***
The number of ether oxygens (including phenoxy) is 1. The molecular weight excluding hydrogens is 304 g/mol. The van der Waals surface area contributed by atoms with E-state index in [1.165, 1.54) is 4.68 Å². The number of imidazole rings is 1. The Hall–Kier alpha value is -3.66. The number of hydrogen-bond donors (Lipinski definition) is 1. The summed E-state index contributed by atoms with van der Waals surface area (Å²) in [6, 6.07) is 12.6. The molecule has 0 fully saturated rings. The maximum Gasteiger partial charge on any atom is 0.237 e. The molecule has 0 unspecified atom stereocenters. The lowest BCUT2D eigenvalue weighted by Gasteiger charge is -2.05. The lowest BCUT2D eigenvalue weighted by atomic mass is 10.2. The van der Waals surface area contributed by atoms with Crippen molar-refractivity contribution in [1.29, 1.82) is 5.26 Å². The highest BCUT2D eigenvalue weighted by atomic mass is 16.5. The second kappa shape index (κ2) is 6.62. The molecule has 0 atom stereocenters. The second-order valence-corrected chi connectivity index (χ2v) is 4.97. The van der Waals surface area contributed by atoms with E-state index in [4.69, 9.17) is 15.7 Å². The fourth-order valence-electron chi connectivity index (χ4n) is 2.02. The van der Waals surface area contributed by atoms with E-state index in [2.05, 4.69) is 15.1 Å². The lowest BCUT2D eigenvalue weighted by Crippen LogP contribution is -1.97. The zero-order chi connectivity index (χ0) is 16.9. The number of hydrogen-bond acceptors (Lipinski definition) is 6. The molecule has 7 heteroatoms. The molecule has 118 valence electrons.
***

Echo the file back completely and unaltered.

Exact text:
The number of ether oxygens (including phenoxy) is 1. The molecular weight excluding hydrogens is 304 g/mol. The van der Waals surface area contributed by atoms with E-state index in [1.165, 1.54) is 4.68 Å². The number of imidazole rings is 1. The Hall–Kier alpha value is -3.66. The number of hydrogen-bond donors (Lipinski definition) is 1. The summed E-state index contributed by atoms with van der Waals surface area (Å²) in [6, 6.07) is 12.6. The molecule has 0 fully saturated rings. The maximum Gasteiger partial charge on any atom is 0.237 e. The molecule has 0 unspecified atom stereocenters. The lowest BCUT2D eigenvalue weighted by Gasteiger charge is -2.05. The lowest BCUT2D eigenvalue weighted by atomic mass is 10.2. The van der Waals surface area contributed by atoms with Crippen molar-refractivity contribution in [1.29, 1.82) is 5.26 Å². The highest BCUT2D eigenvalue weighted by atomic mass is 16.5. The second kappa shape index (κ2) is 6.62. The molecule has 0 atom stereocenters. The second-order valence-corrected chi connectivity index (χ2v) is 4.97. The van der Waals surface area contributed by atoms with E-state index in [4.69, 9.17) is 15.7 Å². The fourth-order valence-electron chi connectivity index (χ4n) is 2.02. The van der Waals surface area contributed by atoms with E-state index in [2.05, 4.69) is 15.1 Å². The lowest BCUT2D eigenvalue weighted by Crippen LogP contribution is -1.97. The zero-order chi connectivity index (χ0) is 16.9. The number of hydrogen-bond acceptors (Lipinski definition) is 6. The molecule has 7 heteroatoms. The molecule has 118 valence electrons.